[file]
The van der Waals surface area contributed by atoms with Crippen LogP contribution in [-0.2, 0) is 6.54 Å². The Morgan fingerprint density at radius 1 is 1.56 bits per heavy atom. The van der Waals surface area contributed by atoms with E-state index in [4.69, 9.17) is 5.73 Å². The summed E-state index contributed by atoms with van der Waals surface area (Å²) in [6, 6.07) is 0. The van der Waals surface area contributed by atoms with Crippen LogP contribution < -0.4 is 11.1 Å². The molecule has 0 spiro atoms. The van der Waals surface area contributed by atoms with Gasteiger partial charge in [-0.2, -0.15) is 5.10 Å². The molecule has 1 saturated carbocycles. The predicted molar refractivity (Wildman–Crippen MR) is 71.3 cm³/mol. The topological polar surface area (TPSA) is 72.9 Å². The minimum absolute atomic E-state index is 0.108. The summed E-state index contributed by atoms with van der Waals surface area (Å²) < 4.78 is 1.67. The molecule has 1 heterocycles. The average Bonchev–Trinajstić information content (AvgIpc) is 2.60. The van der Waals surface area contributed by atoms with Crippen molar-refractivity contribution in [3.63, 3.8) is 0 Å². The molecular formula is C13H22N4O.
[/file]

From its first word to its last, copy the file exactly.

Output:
The van der Waals surface area contributed by atoms with Crippen LogP contribution in [-0.2, 0) is 6.54 Å². The Morgan fingerprint density at radius 1 is 1.56 bits per heavy atom. The van der Waals surface area contributed by atoms with E-state index in [4.69, 9.17) is 5.73 Å². The summed E-state index contributed by atoms with van der Waals surface area (Å²) in [6, 6.07) is 0. The van der Waals surface area contributed by atoms with Crippen LogP contribution < -0.4 is 11.1 Å². The molecule has 0 spiro atoms. The van der Waals surface area contributed by atoms with Gasteiger partial charge in [-0.2, -0.15) is 5.10 Å². The molecule has 1 saturated carbocycles. The predicted molar refractivity (Wildman–Crippen MR) is 71.3 cm³/mol. The topological polar surface area (TPSA) is 72.9 Å². The minimum absolute atomic E-state index is 0.108. The summed E-state index contributed by atoms with van der Waals surface area (Å²) < 4.78 is 1.67. The molecule has 1 heterocycles. The average Bonchev–Trinajstić information content (AvgIpc) is 2.60. The van der Waals surface area contributed by atoms with Crippen molar-refractivity contribution in [3.63, 3.8) is 0 Å². The molecular formula is C13H22N4O.